Concept

Azilian

Summary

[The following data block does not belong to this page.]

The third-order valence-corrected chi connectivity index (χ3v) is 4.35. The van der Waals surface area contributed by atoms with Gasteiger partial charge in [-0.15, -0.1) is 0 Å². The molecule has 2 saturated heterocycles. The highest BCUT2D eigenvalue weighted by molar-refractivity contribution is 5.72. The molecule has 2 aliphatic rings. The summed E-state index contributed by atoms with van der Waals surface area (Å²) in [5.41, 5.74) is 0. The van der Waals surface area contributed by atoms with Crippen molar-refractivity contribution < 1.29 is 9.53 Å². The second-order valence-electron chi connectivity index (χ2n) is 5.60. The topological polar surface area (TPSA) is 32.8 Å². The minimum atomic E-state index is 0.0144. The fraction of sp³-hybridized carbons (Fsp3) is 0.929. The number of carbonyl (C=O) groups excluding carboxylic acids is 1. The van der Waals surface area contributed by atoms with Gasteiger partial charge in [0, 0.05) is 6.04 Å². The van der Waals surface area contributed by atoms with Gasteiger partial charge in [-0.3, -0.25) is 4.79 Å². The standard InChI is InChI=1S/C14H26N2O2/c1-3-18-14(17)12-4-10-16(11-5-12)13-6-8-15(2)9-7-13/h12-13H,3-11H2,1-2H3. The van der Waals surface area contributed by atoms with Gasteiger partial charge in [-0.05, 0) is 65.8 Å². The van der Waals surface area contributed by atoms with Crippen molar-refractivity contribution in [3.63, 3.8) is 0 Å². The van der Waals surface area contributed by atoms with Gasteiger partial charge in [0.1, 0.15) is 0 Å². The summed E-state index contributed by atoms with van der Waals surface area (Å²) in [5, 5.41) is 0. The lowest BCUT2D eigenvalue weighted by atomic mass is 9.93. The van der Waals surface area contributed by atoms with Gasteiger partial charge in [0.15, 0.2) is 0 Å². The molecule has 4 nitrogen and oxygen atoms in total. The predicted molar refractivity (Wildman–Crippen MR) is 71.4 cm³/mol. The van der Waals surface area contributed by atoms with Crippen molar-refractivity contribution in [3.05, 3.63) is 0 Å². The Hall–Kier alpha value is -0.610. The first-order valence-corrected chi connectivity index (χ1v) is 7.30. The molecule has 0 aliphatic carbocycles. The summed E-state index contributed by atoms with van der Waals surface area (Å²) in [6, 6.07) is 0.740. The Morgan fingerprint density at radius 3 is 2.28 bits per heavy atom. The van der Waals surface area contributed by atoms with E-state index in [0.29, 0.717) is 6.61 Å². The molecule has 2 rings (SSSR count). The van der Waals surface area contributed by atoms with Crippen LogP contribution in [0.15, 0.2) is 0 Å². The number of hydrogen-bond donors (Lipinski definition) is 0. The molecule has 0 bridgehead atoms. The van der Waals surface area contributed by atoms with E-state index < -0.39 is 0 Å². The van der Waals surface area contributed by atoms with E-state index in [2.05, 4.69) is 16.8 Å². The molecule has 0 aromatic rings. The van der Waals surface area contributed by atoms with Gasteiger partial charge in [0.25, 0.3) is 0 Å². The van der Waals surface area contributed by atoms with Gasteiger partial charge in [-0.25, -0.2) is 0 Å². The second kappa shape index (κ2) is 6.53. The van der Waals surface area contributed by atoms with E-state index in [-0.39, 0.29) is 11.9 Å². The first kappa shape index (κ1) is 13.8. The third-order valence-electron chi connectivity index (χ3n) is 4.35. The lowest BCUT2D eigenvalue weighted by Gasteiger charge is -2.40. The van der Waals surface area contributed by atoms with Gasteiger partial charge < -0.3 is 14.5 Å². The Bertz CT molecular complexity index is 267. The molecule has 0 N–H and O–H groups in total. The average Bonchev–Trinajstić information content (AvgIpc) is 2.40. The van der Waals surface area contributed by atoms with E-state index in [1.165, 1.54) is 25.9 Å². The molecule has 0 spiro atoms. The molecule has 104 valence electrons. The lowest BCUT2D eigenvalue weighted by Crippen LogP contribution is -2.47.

The Azilian is a Mesolithic industry of the Franco-Cantabrian region of northern Spain and Southern France. It dates approximately 10,000–12,500 years ago. Diagnostic artifacts from the culture include projectile points (microliths with rounded retouched backs), crude flat bone harpoons and pebbles with abstract decoration. The latter were first found in the River Arize at the type-site for the culture, the Grotte du Mas d'Azil at Le Mas-d'Azil in the French Pyrenees (illustrated, now with a modern road running through it). These are the main type of Azilian art, showing a great reduction in scale and complexity from the Magdalenian Art of the Upper Palaeolithic. The industry can be classified as part of the Epipaleolithic or the Mesolithic periods, or of both. Archaeologists think the Azilian represents the tail end of the Magdalenian as the warming climate brought about changes in human behaviour in the area. The effects of melting ice sheets would have diminished the food supply and probably impoverished the previously well-fed Magdalenian manufacturers, or at least those who had not followed the herds of horse and reindeer out of the glacial refugium to new territory. As a result, Azilian tools and art were cruder and less expansive than their Ice Age predecessors - or simply different. The Azilian was named by Édouard Piette, who excavated the Mas d'Azil type-site in 1887. Unlike other coinages by Piette, the name was generally accepted, indeed in the early 20th century used for much greater areas than it is today. Henry Fairfield Osborn, president of the American Museum of Natural History and a palaeontologist rather than an archaeologist, was taken around the sites by leading excavators such as Hugo Obermaier. The popularizing book he published in 1916, Men of the Old Stone Age talks happily of Azilian sites as far north as Oban in Scotland, wherever flattened barbed "harpoon" points of deer antler are found.
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